Peter Dutton has warned of a “perfect storm” of economic destruction being brought about by the Labor government.
As Prime Minister Anthony Albanese suggests senators and MPs could sit for longer than the next two weeks in order to pass the government’s key items of legislation – including its proposed industrial relations bill and the anti-corruption bill – the opposition is putting pressure on the government to focus instead on tackling skyrocketing energy prices.
Mr Albanese has vowed to find a solution for the crisis before the end of the year, which could include a price cap or a profit tax, but Mr Dutton says it needs to be the urgent priority.
Peter Dutton says Australia is facing a ‘perfect storm’ of economic destruction. Picture: Martin Ollman/Getty Images
“The government went to the election and promised on 97 occasions that they would reduce people’s power bills by $275, and people expected that plan to be laid out in the budget … There was no plan,” Mr Dutton told Sky News.
“Australian families and businesses at the moment really, I think, are quite bewildered by the fact that in the budget all it spoke about was that after two years of Labor in government, when they’ve introduced their policies, electricity prices are projected to go up by 56 per cent and gas prices by 44 per cent.
“The trouble is that Labor always gets it wrong in the big economic calls.
“I really worry about what the government is doing to the Australian economy and what will happen over the next few years when families and small businesses just can’t afford the sort of price increases that are projected.”
The government says it will have a plan to tackle gas prices by Christmas. Picture: NCA NewsWire / Brenton Edwards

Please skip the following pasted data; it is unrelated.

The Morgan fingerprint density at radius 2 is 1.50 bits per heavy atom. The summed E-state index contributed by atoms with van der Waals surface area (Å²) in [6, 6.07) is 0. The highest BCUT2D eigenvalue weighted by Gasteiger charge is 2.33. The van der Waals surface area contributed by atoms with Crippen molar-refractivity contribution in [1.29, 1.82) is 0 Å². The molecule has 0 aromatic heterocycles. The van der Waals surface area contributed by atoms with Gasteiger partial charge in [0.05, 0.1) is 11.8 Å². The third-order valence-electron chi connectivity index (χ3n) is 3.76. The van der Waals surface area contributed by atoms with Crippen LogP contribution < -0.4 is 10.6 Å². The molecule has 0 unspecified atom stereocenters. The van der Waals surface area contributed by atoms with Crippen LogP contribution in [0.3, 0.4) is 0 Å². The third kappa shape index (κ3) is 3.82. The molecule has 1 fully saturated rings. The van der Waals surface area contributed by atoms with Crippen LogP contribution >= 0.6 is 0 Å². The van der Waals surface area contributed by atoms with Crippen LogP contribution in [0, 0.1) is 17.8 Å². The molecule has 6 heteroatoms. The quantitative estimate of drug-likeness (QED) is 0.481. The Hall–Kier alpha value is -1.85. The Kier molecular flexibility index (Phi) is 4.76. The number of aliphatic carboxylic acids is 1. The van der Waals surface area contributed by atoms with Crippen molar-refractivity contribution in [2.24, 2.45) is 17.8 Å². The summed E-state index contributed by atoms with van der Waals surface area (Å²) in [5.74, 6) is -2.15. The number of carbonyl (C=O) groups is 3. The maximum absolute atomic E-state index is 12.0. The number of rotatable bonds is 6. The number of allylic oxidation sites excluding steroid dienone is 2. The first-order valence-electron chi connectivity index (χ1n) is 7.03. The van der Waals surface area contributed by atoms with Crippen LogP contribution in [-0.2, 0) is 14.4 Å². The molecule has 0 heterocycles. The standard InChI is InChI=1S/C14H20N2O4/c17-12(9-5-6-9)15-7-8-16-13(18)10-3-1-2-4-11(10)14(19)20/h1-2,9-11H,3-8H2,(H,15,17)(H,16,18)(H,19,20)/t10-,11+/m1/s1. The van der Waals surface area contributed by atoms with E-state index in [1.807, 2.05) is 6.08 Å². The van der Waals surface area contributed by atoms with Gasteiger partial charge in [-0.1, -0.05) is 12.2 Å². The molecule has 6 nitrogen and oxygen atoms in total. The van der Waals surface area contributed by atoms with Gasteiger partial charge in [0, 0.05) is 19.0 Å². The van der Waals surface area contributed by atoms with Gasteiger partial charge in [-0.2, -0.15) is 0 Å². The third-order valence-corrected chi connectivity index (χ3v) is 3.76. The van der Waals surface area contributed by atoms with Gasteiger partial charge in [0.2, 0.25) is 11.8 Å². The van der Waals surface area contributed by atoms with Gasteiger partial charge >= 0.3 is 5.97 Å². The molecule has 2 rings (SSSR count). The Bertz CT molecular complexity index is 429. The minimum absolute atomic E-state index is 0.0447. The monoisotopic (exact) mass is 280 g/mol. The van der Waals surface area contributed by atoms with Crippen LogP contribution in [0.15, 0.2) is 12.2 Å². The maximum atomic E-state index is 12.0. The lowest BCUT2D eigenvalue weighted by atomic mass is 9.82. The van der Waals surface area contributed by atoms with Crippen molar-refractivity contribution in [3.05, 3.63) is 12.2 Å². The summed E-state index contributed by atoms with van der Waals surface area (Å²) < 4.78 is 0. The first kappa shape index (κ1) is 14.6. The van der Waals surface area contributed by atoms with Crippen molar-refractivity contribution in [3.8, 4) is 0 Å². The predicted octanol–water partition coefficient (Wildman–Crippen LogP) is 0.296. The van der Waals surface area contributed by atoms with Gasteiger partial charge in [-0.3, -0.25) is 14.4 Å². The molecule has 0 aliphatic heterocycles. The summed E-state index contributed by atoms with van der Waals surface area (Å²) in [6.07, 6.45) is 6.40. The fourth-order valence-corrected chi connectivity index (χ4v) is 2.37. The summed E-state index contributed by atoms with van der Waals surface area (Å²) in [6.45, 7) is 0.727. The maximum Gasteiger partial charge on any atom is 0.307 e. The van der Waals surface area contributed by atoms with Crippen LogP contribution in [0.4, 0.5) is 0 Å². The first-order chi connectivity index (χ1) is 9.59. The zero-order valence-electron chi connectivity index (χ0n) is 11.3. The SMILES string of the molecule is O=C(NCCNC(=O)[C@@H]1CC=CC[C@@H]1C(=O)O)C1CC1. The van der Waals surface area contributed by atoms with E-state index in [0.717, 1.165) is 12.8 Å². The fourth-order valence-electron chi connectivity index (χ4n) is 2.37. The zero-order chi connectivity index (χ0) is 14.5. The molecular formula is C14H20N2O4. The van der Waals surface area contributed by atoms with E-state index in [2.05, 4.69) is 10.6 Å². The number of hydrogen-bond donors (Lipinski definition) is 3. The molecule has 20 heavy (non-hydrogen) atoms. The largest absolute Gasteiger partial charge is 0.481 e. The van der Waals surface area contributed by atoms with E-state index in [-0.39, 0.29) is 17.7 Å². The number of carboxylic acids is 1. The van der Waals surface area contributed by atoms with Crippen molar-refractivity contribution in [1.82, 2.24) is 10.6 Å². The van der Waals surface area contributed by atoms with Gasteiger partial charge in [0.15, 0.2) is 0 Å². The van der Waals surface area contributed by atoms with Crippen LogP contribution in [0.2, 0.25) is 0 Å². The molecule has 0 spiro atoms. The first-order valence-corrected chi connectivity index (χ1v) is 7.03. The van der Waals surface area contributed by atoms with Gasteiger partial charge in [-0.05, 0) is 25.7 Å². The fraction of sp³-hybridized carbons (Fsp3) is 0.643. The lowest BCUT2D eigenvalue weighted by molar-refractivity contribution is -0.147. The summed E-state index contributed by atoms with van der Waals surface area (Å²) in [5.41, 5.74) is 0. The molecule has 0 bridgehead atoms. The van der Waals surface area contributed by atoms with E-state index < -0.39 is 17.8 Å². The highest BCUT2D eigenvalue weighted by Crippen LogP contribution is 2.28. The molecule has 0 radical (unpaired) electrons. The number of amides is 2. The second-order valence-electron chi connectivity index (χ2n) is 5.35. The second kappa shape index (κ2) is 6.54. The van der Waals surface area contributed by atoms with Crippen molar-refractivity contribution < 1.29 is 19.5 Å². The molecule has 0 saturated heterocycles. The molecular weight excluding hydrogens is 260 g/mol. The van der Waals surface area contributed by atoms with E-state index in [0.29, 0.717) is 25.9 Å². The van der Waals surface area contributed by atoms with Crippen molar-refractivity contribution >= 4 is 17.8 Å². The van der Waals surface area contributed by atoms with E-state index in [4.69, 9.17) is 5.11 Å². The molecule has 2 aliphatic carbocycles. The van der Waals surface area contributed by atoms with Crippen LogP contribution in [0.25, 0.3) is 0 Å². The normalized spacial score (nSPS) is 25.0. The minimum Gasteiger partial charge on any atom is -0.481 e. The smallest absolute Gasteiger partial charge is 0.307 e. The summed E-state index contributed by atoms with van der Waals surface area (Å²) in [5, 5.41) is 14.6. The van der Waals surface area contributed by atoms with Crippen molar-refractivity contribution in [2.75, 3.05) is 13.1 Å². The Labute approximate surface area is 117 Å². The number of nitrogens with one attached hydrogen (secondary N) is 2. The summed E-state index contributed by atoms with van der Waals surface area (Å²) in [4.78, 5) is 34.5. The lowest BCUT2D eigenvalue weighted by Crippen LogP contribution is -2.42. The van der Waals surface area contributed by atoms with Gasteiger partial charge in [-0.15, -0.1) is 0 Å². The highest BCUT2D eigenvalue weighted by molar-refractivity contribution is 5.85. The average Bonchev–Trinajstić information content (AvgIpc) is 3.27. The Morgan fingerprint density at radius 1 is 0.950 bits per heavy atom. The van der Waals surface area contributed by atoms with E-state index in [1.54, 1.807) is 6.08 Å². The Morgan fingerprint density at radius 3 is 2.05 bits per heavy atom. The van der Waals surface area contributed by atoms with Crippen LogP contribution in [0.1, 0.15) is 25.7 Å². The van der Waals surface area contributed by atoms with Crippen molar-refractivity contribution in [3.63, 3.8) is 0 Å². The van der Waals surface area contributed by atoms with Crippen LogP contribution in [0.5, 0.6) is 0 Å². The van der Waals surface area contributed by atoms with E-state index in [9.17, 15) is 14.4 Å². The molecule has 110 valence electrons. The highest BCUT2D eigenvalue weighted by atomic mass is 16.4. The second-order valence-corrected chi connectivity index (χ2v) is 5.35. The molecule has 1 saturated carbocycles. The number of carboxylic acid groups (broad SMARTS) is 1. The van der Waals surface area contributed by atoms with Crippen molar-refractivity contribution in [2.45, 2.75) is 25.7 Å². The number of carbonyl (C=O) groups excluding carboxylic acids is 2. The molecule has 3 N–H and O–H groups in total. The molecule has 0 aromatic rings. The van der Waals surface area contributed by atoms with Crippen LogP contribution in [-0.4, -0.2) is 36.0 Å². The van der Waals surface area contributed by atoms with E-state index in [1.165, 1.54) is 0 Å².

The Prime Minister told Sky News earlier on Sunday his government was looking at “a range of options” about how to drive down gas and electricity prices in Australia.
“We’ve said that we’ll look to make an announcement before Christmas, and we intend to do that,” he said.
One way the government hopes to help workers meet high costs, not just of power but also cost-of-living, is by wage increases.
Mr Albanese said the IR reform bill will be one of his government’s key priorities over the coming fortnight, and is prepared to have parliament sit for longer in order to get it passed.
“I don’t mind the parliament sitting (extra) at all. That’s what we’re paid to do,” he said.
“If the Senate needs extra time to give consideration to any of the matters before it, then I’d welcome that. We need to make sure that we do lift wages.”
Mr Dutton, who has been a vocal opponent to the proposed legislation, said it should not be the priority.
“The government’s trying to impose an economy-wide 1970s style industrial relations bill at exactly the wrong time,” he said.
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